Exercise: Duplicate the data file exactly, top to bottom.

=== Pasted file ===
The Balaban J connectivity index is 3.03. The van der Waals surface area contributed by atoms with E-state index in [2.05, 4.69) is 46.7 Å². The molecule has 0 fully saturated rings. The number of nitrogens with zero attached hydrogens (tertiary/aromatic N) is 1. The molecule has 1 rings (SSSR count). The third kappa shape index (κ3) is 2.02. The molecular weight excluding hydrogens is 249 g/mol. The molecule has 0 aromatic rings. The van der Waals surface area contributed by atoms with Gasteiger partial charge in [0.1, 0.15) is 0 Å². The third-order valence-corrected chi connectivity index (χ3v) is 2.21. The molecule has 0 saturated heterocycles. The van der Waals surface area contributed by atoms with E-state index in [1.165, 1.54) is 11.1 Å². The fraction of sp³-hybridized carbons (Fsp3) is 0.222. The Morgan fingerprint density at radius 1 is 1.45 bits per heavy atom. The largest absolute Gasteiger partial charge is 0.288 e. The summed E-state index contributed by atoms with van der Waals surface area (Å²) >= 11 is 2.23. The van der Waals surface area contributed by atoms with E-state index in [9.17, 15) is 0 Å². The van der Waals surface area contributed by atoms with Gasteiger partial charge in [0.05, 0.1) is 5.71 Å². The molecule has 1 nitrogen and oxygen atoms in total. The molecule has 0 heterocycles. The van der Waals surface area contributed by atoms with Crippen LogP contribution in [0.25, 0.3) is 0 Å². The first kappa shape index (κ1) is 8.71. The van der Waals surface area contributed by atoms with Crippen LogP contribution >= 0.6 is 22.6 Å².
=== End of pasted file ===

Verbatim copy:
The Balaban J connectivity index is 3.03. The van der Waals surface area contributed by atoms with E-state index in [2.05, 4.69) is 46.7 Å². The molecule has 0 fully saturated rings. The number of nitrogens with zero attached hydrogens (tertiary/aromatic N) is 1. The molecule has 1 rings (SSSR count). The third kappa shape index (κ3) is 2.02. The molecular weight excluding hydrogens is 249 g/mol. The molecule has 0 aromatic rings. The van der Waals surface area contributed by atoms with Gasteiger partial charge in [0.1, 0.15) is 0 Å². The third-order valence-corrected chi connectivity index (χ3v) is 2.21. The molecule has 0 saturated heterocycles. The van der Waals surface area contributed by atoms with E-state index in [1.165, 1.54) is 11.1 Å². The fraction of sp³-hybridized carbons (Fsp3) is 0.222. The Morgan fingerprint density at radius 1 is 1.45 bits per heavy atom. The largest absolute Gasteiger partial charge is 0.288 e. The summed E-state index contributed by atoms with van der Waals surface area (Å²) >= 11 is 2.23. The van der Waals surface area contributed by atoms with E-state index in [9.17, 15) is 0 Å². The van der Waals surface area contributed by atoms with Gasteiger partial charge in [0.05, 0.1) is 5.71 Å². The molecule has 1 nitrogen and oxygen atoms in total. The molecule has 0 heterocycles. The van der Waals surface area contributed by atoms with Crippen LogP contribution in [0.25, 0.3) is 0 Å². The first kappa shape index (κ1) is 8.71. The van der Waals surface area contributed by atoms with Crippen LogP contribution >= 0.6 is 22.6 Å².